Right now, I practically don't believe in "orders of being" anymore. I don't believe in evolution as a march of progress; it's just a matter of living things stumbling into new niches in an ever-changing biosphere. I don't believe that intelligence is either (a) accurately measurable via any single thing like test scores or academic ability or articulateness in communication or (b) an indication of a higher consciousness or order of being, although I used to strongly believe both of those things and always fear that I was not smart enough and thus not a high enough being. Emotionally, I'm still not over that belief: I still automatically envy people I perceive as "geniuses" or otherwise "smarter than I am" (e.g., people who skipped grades in school) and fear being "stupid" or inadequate before I have a chance to come to my senses.

Since I know how damaging the concept of intelligence as an easy measure of one's "order of being" can be via my direct experience with adopting that concept and beating myself down with it even though almost nobody other than myself has ever called me "stupid," I think it's something that ought to go. "Lack of intelligence" should never be used as an excuse for treating people like throw-away toys. And I don't even like the idea of making fun of people who aren't very interested or talented in so called "intellectual" realms, because there's really no reason to think of them any differently than you'd think of anyone else who just doesn't share your interests or just isn't on your wavelength. Even when aspies do it to the NTs who have discriminated against them, it's still not cool, because it continues to promote this idolization of the "intellect," which I think is in large part socially constructed anyway. (What is considered "intellectual" and why? Is the brain not also in charge of various practical skills and motor skills as well as reading, writing, and arithmetic?)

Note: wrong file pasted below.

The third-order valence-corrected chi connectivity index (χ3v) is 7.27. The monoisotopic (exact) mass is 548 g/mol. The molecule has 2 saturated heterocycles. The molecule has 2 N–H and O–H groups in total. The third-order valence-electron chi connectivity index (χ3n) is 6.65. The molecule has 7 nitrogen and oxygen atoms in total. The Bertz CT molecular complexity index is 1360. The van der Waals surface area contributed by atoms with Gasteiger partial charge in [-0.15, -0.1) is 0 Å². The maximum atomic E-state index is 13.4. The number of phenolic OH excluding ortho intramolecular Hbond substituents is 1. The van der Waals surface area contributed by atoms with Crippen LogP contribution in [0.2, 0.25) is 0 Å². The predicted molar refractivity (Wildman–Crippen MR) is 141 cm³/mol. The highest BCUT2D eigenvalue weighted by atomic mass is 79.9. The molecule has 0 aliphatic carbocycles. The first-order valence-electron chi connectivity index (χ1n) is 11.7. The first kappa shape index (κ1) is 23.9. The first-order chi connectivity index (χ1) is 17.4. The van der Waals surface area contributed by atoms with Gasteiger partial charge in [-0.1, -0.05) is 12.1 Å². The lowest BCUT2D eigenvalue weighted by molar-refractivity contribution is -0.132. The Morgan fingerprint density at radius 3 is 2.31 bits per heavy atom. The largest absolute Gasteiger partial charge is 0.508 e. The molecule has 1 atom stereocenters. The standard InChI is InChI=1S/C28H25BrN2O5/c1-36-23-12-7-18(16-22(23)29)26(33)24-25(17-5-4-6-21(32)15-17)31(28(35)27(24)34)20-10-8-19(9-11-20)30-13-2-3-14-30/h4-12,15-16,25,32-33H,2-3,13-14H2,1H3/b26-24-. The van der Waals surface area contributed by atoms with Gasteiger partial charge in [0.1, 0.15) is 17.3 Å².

I don't think we need the amount of competition and hurt and egotism that's perpetuated by the notion of higher and lower orders of being, particularly within the human race. I'm tired of matters of consciousness, sentience, intelligence, and order of being not only being used to promote atrocities, but also inadvertently making even those of us who are as normal as the wall is to the floor feel bad about ourselves and anxious about not being valuable enough due to the quality of our "intellect." I'm not ready to be a Vegan, an anti-abortionist (though I think abortion should be minimized, done as early as possible, and not done eugenically), or a political organizer, at least not yet, but I want to challenge "order of being" assumptions as applied within the population of born members of the human race where and when I see them, especially in myself. I think there's a lot of room for improvement within my own life as I come to believe in a more heartfelt way that human beings are human beings no matter what they do. Yes, even criminals. Defense measures should be taken against them as needed, and if they try to kill you then it's not unethical to kill them in self-defense, but beyond that, well...they're not much different from the rest of us, and systematic indignities on the order of the Stanford Prison Experiment are not necessary to maintain our safety and community integrity.